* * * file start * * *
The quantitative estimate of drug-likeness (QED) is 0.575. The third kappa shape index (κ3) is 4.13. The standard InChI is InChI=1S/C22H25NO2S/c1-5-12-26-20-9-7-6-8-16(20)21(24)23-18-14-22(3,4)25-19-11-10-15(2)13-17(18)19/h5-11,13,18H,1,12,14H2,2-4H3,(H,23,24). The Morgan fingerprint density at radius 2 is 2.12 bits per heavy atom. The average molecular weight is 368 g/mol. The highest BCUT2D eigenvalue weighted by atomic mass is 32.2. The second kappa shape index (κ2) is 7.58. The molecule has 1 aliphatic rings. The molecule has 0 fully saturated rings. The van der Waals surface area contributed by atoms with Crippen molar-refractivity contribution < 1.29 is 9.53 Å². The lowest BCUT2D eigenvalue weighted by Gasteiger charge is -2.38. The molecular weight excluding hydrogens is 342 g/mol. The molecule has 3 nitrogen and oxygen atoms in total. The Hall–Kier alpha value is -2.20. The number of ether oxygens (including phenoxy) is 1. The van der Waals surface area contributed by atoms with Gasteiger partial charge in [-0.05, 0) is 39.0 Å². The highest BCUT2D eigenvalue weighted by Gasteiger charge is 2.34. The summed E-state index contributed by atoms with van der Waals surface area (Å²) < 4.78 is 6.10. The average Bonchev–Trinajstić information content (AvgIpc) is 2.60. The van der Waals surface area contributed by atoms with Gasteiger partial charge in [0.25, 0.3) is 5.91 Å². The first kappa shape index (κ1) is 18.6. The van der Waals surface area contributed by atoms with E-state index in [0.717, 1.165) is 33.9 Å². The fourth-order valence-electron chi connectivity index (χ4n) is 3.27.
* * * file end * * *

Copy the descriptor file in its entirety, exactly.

The quantitative estimate of drug-likeness (QED) is 0.575. The third kappa shape index (κ3) is 4.13. The standard InChI is InChI=1S/C22H25NO2S/c1-5-12-26-20-9-7-6-8-16(20)21(24)23-18-14-22(3,4)25-19-11-10-15(2)13-17(18)19/h5-11,13,18H,1,12,14H2,2-4H3,(H,23,24). The Morgan fingerprint density at radius 2 is 2.12 bits per heavy atom. The average molecular weight is 368 g/mol. The highest BCUT2D eigenvalue weighted by atomic mass is 32.2. The second kappa shape index (κ2) is 7.58. The molecule has 1 aliphatic rings. The molecule has 0 fully saturated rings. The van der Waals surface area contributed by atoms with Crippen molar-refractivity contribution < 1.29 is 9.53 Å². The lowest BCUT2D eigenvalue weighted by Gasteiger charge is -2.38. The molecular weight excluding hydrogens is 342 g/mol. The molecule has 3 nitrogen and oxygen atoms in total. The Hall–Kier alpha value is -2.20. The number of ether oxygens (including phenoxy) is 1. The van der Waals surface area contributed by atoms with Gasteiger partial charge in [-0.05, 0) is 39.0 Å². The highest BCUT2D eigenvalue weighted by Gasteiger charge is 2.34. The summed E-state index contributed by atoms with van der Waals surface area (Å²) < 4.78 is 6.10. The average Bonchev–Trinajstić information content (AvgIpc) is 2.60. The van der Waals surface area contributed by atoms with Gasteiger partial charge in [0.25, 0.3) is 5.91 Å². The first kappa shape index (κ1) is 18.6. The van der Waals surface area contributed by atoms with E-state index in [0.717, 1.165) is 33.9 Å². The fourth-order valence-electron chi connectivity index (χ4n) is 3.27.